P.S. Everyone should keep in mind that most of the uber-wealthy do not have a lot of earned income. So all much higher income tax rates would do as far as uber-wealthy are concerned is things like signalling corporate boards to lower some CEO salaries and give them more stock options or other benefits

    James Kwak @ The Atlantic, Nov 15:

    If you really want to raise revenues, the Holy Grail isn't capping tax deductions, as Romney proposed, or raising the top marginal rate, as Obama proposed. It's taxing investment income like ordinary income.

    The New York Times did a story for today's print on an evasion effect already happening; it's real and not just with fat cats; it tells of uber-wealthy Steve Wynn's plans, but also that of a chiropractor who is making sure her income for the year does not go over $250K:

    Investors Rush to Beat Threat of Higher Taxes
    By NATHANIEL POPPER and NELSON D. SCHWARTZ, New York Times Business Day, Nov 18/19, 2012

    There's a known depressive effect on economic activity, and from my reading during the Clinton years, I know the percentages of effect with each percentage rise have been studied. The higher you go over that amount, you at very least have to try to make it up with stimulative government spending. (Which doesn't always work out like progressives like: more Defense contracts for more weapons? Good paying jobs, after all!) Spending which counters the whole balancing budget thing and may or may not spur growth, depending on what it is, what it is decided by Congress. (Unless, of course, you are into presuming that Modern Monetary Theory will soon be enacted in running this country's monetary system....)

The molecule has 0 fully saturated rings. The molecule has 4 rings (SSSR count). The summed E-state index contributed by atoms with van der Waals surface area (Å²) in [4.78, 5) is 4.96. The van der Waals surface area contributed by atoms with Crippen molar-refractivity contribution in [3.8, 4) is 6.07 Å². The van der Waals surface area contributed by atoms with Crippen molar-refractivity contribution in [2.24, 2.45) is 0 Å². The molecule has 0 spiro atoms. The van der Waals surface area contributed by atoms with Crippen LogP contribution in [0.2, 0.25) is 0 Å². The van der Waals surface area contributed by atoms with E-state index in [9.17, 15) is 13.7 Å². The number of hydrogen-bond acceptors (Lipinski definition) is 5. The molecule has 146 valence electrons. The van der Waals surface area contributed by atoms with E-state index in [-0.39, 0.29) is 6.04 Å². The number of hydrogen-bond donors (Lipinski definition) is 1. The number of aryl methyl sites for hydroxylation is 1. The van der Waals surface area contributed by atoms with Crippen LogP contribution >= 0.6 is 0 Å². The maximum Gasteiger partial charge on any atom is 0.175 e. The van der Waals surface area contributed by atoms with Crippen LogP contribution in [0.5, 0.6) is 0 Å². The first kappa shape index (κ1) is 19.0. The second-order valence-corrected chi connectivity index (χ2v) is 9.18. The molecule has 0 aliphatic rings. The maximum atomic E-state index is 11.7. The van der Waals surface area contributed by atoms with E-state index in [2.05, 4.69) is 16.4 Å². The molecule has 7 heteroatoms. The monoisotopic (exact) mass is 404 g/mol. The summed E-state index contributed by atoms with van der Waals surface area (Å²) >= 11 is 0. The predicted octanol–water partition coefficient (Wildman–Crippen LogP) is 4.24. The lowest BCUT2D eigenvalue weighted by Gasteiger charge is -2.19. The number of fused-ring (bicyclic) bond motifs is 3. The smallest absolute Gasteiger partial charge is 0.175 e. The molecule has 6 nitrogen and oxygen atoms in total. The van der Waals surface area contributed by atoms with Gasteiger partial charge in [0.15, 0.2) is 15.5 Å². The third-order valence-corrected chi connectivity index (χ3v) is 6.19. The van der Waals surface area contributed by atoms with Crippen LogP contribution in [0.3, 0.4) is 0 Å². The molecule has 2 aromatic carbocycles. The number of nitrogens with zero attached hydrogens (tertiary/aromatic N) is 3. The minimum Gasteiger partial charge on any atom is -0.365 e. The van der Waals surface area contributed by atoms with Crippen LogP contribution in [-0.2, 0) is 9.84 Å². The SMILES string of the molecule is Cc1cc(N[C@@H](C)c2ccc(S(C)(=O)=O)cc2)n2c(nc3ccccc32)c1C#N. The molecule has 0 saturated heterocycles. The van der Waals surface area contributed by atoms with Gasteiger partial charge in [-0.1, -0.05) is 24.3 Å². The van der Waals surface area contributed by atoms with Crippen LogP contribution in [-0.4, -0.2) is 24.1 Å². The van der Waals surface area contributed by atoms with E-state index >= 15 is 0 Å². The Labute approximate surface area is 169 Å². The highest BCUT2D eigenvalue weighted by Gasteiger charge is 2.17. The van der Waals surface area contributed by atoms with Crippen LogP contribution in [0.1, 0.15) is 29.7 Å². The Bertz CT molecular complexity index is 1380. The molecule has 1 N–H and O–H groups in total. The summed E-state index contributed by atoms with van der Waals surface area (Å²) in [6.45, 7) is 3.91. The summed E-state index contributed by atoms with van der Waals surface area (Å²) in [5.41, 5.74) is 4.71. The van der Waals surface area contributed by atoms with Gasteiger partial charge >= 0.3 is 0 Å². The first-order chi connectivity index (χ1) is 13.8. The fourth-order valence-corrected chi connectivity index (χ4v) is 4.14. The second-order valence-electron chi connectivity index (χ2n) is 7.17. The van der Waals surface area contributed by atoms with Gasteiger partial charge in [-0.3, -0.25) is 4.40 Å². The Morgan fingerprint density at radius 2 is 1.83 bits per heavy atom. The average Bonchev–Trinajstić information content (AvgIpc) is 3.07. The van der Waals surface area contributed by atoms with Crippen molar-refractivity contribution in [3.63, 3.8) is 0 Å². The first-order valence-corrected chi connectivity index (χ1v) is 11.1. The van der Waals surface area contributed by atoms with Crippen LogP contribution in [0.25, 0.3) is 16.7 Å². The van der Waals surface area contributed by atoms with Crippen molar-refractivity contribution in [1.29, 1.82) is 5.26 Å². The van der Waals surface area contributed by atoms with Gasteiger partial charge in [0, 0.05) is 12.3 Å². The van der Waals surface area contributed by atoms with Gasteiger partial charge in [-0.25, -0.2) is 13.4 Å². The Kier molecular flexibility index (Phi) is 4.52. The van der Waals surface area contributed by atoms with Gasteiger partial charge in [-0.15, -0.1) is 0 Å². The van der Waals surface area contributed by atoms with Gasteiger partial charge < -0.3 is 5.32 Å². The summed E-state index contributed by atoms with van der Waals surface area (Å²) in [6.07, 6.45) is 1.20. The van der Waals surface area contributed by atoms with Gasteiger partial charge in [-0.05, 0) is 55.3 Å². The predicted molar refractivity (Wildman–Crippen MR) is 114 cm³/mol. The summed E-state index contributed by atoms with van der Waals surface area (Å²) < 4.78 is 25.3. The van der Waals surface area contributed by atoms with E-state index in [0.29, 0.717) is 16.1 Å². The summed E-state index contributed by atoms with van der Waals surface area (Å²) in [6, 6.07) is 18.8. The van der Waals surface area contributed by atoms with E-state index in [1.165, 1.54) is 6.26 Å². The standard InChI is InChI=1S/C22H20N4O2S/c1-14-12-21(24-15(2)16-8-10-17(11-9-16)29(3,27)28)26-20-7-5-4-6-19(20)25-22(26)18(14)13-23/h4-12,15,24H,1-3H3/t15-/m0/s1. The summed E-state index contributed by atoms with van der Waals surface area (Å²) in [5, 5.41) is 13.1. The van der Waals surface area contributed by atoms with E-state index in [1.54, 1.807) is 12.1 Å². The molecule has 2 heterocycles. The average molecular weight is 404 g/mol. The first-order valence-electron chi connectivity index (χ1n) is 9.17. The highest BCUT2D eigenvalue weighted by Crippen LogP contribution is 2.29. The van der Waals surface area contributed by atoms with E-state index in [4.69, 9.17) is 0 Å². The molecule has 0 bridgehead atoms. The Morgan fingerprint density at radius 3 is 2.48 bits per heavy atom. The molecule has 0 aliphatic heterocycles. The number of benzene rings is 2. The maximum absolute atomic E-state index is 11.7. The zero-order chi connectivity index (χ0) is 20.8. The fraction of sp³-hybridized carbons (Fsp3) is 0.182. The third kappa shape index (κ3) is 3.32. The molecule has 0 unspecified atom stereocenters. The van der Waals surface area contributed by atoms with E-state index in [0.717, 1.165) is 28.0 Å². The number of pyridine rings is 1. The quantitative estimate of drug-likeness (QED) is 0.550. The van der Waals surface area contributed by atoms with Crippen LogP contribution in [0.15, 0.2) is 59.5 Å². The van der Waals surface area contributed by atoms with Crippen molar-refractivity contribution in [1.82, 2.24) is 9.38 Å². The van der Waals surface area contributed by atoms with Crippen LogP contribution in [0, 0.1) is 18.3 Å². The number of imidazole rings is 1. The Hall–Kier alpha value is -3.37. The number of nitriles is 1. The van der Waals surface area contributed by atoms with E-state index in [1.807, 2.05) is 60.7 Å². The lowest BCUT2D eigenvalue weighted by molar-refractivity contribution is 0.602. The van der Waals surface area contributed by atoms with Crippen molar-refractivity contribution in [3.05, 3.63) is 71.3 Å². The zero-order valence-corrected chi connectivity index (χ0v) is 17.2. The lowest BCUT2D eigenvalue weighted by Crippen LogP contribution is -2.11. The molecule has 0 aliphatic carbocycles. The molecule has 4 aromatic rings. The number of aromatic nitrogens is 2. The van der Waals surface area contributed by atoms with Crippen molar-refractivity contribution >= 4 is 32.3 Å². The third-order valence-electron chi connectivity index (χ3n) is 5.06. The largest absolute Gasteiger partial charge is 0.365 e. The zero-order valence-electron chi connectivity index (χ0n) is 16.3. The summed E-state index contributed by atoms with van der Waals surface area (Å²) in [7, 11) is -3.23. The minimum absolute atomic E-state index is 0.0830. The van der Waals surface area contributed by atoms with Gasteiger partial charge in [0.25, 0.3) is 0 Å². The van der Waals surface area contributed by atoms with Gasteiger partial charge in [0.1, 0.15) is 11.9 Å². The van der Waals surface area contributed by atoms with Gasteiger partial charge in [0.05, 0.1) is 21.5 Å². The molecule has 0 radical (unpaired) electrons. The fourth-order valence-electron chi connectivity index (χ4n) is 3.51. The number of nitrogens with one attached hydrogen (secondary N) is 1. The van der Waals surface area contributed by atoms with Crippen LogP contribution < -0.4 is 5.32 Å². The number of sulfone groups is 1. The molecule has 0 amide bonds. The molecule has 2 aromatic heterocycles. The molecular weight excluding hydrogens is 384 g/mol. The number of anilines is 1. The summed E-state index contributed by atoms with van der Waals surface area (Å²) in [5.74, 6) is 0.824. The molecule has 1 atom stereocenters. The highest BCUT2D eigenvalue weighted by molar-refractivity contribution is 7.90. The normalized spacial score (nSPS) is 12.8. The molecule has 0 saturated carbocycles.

aa, curious about what you think - IF we taxed all income (including investment, etc.) the same as 'earnings/wages', would you be adverse to keeping the current rate of the wealthiest and not raising it to 39.6%?

    I have no firm suggestions beyond trying Bill Clinton again first, I'm not so much into that kind of wonkery, it gets too thickedty-wicket for me.

    But I must say I was impressed when I checked up on all of Canada's taxes about a year or so ago, how they are actually way lower than us on many Federal counts like income tax and corporation taxes, and government income comes from other taxes--their tax system would be a good place to get inspiration, not so much to copy, but for inspiration. If I recall correctly (warning: maybe not) they like have a much lower corporate tax rate but far fewer deductions/loopholes/whatever are allowed, so they don't end up with some corps paying zero like we do.

    Thanks AA.   I appreciate your taking the time to explain it to me.  It's nice to know there are careful calibrations being done by micro-economists and number crunchers and that the figure wasn't simply arbitrary.


    the tax amount of $250,000 taxable income for a married couple is $59,407

    Using the 2000 tax rate schedule before the Bush tax cuts it is $73,409, an increase of $13,642 if the Bush tax cuts are allowed to expire.

    Your list is a good start!

    I like this!

    There's more on the proposed taxes on upper incomes being negotiated, in today's NYT: